Lucia, pale with fury, laid down her pen and waited for the situation to develop. She hoped she would behave like a lady, but was quite sure it would be a firm sort of lady.
Lucia … must be magnanimous and encourage no public exposure, whatever it might be, of Elizabeth’s conduct, but for the pickling of the rod of discipline she would like to hear about it quietly.
Second challenge: once a character has been established, a writer must take care not to have the character do anything that contradicts the brief the reader has been given, no matter how convenient it might be for the writer. Fluffing this is very bad. It can make a reader feel cheated and in extreme cases results in what’s popularly termed a wall-banger (book hurled energetically at nearest vertical surface). It’s something to watch out for not just within a book, but from book to book in a series. The Countess Conspiracy, by one of my favorite historical authors, Courtney Milan, was reviewed recently on the smartbitchestrashybooks blog and the reviewer, Carrie S, felt that the character of the Countess in question (Violet) was not consistent with the way she had been portrayed in previous books. Here’s point 3 of Carrie’s review:
This is part of a series of stand-alone books that are loosely connected, so we’ve seen most of these characters before. I have no memory of Violet being so angry and bitter. Am I misremembering her? Her appearance in The Duchess War (Carrie’s Grade: A+) is one of a fun, playful, warm person. Maybe the disconnect just reflects Violet’s carefully crafted public persona versus her interior life, but it was jarring. I couldn’t recognize her.
Third challenge: even if the character’s actions are credible, if they’re so obvious that the reader always knows what’s coming next, why should they bother to read on? If the response to a key scene is an eye-roll and ‘well, doh,’ or ‘about time,’ rather than ‘wow, yeah,’ then all the good work from the initial scene has been wasted. This happens to me on TV or at the movies more often than with books, probably because I tend to read based on recommendations from people I trust.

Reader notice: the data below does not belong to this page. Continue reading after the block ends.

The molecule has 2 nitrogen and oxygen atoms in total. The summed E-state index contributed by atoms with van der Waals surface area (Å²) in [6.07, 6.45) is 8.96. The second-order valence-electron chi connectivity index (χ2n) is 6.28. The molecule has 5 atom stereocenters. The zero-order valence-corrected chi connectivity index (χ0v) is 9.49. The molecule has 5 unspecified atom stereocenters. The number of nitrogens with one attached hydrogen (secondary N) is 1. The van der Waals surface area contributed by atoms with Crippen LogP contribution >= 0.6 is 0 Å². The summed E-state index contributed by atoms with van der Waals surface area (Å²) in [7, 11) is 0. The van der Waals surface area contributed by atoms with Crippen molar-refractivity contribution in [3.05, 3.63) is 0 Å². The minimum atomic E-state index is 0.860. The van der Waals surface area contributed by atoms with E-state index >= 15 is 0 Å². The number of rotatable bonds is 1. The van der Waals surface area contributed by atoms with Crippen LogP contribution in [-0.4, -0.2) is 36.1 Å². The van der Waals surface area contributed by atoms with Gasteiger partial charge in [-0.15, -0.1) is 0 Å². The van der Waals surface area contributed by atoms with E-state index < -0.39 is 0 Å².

So what I’m trying to do as I work through my re-write is to disregard Rose, and Ian, and Sasha’s first most logical response, and the second, and probably the third, and try to find something that’s entirely in character, but unexpected: the reader doesn’t see it coming, but when revealed, it makes total sense. I’m aiming for the kind of reaction I had when I first read Megan Whalen Turner’s Young Adult book, The Thief. It’s the story of Eugenides (Gen), a boy who is rescued from prison by a powerful Magus who wants him to steal a legendary gem from a sacred temple. Gen has secrets and a plan of his own, which gradually becomes apparent as the plot unfolds. I can’t explain how excellent the character development is without being spoiler-y, but for me this book was one perfectly constructed surprise after another. Like many of the characters in the story, I kept thinking of course! when it was all too late. If you haven’t read this book, I highly recommend it.
Have you read or watched anything lately where the character took you by surprise, in a good or not-so-good way?